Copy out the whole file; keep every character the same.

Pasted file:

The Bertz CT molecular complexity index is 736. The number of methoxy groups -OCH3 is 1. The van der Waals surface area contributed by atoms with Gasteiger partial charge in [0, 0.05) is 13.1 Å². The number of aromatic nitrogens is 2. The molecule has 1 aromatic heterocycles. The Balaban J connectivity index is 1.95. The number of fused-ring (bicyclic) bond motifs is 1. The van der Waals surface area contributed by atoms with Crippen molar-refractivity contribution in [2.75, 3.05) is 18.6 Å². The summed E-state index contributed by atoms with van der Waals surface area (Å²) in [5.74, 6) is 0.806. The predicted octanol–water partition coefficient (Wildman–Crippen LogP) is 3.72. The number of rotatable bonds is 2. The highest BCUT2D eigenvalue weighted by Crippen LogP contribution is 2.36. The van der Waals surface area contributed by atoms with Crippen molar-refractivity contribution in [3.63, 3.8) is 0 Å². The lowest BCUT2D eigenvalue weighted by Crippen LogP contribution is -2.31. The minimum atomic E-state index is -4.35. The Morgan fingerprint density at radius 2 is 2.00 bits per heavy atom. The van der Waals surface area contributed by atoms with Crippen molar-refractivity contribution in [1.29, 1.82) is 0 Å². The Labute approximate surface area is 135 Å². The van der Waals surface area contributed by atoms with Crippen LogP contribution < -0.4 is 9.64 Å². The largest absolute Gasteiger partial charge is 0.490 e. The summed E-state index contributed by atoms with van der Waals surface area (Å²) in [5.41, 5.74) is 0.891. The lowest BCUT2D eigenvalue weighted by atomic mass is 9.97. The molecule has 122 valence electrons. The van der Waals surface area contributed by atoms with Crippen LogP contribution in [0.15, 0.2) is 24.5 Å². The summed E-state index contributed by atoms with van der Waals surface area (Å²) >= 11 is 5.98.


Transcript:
The Bertz CT molecular complexity index is 736. The number of methoxy groups -OCH3 is 1. The van der Waals surface area contributed by atoms with Gasteiger partial charge in [0, 0.05) is 13.1 Å². The number of aromatic nitrogens is 2. The molecule has 1 aromatic heterocycles. The Balaban J connectivity index is 1.95. The number of fused-ring (bicyclic) bond motifs is 1. The van der Waals surface area contributed by atoms with Crippen molar-refractivity contribution in [2.75, 3.05) is 18.6 Å². The summed E-state index contributed by atoms with van der Waals surface area (Å²) in [5.74, 6) is 0.806. The predicted octanol–water partition coefficient (Wildman–Crippen LogP) is 3.72. The number of rotatable bonds is 2. The highest BCUT2D eigenvalue weighted by Crippen LogP contribution is 2.36. The van der Waals surface area contributed by atoms with Crippen molar-refractivity contribution in [3.63, 3.8) is 0 Å². The lowest BCUT2D eigenvalue weighted by Crippen LogP contribution is -2.31. The minimum atomic E-state index is -4.35. The Morgan fingerprint density at radius 2 is 2.00 bits per heavy atom. The van der Waals surface area contributed by atoms with Crippen molar-refractivity contribution in [1.29, 1.82) is 0 Å². The Labute approximate surface area is 135 Å². The van der Waals surface area contributed by atoms with Crippen LogP contribution < -0.4 is 9.64 Å². The largest absolute Gasteiger partial charge is 0.490 e. The summed E-state index contributed by atoms with van der Waals surface area (Å²) in [5.41, 5.74) is 0.891. The lowest BCUT2D eigenvalue weighted by atomic mass is 9.97. The molecule has 122 valence electrons. The van der Waals surface area contributed by atoms with Crippen LogP contribution in [0.15, 0.2) is 24.5 Å². The summed E-state index contributed by atoms with van der Waals surface area (Å²) >= 11 is 5.98.